I doubt her swearing will affect sales either way – she’s a musician, people expect her to swear. But you’re right, if any of us amateurs tried the same trick … I ain’t no Chrissie Hynde, man.

  8. I think f****** as a word has lost it’s meaning. Semantic Satiation is what they call it. Yes, it does sound rather good these days and some people think it to be cool, but f*** is no longer what f*** was.

  9. That’s a word that’s way overused and unfortunately far too common these days. I use it sometimes, but only in private, with people I know. To throw it around publicly is just … ugly.

  10. I don’t use the word at all, since there are so many others to choose from. However, being English, I would say Chrissie was not using it to refer to her book at all, but to express anger and contempt at those who were pettifoggingly criticising it. She was saying, it a rockstar sort of way – who are you, anyway? Do I care what you think?

  11. Well it has got people talking and blogging 😀 What’s the saying? ‘No such thing as bad f*cking publicity’ is there?

  12. Dina permalink

    I use the word f***ing. More out of habit, and somewhere deep inside like that it’s not polite. I wouldn’t buy the book, wouldn’t care how f***ing good or bad it was – based on those comments and it’s a shame, I loved some of her music. I know… I know… this is not the place…. 🙂

  13. Using the “f” word, f-bombs gets you no where, not on the street, not in entertainment, not in writing. What the hell does it mean?

  14. All I know is we watched “The Breakfast Club” and “Stand By Me” this week and they were littered with F words. I don’t recall them being in those movies, but they are, and now I bristle. I think as I age, I can tolerate it only briefly and if the situation requires that level of suckfest. Like “Miley Cyrus is an f-ing freak.” Because I CANNOT emphasize that enough. But saying it over and over again negates the point.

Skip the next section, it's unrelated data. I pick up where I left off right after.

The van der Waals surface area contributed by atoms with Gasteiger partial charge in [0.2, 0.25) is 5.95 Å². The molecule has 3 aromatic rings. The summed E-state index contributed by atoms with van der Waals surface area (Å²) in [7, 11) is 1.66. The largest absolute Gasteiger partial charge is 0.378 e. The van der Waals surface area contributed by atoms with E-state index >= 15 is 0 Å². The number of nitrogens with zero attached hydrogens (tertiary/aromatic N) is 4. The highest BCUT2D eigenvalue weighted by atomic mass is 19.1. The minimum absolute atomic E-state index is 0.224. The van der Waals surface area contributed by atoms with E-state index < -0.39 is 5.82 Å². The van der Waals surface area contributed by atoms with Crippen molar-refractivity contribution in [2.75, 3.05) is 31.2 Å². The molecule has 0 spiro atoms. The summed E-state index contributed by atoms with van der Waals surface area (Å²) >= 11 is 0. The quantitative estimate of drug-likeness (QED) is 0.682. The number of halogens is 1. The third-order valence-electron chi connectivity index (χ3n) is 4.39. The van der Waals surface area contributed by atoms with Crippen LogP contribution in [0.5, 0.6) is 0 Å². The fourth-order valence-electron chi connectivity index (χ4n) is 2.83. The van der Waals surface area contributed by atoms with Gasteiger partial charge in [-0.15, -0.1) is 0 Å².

15. bindmoggled permalink

    I, too use the word not so sparingly. I’m not much of a people person as it is, and it seems these days we are surrounded by morons, selfishness, self-centered snobs, careless drivers and general idiocy. Not a day goes by when I don’t find myself muttering “f**king idiot!”. I would read the book. I live vicariously through autobiographical music industry-related books. Just my two cents…

  16. I think this is an absurd subject for someone to comment on that at the same time still makes sense. What I mean is that I don’t think that many people would approach a comment on the author’s words in a similar way. However, it is still a very logical thing to say, because it is indeed f***ing absurd to tell your potential readers not to buy the book you wrote with the sole purpose of selling it to them…

  17. well…..whatever she did worked didnt it? i mean you wrote a blog post about it, lots of people are commenting and reading. isnt that the point? the fact that people are talking about this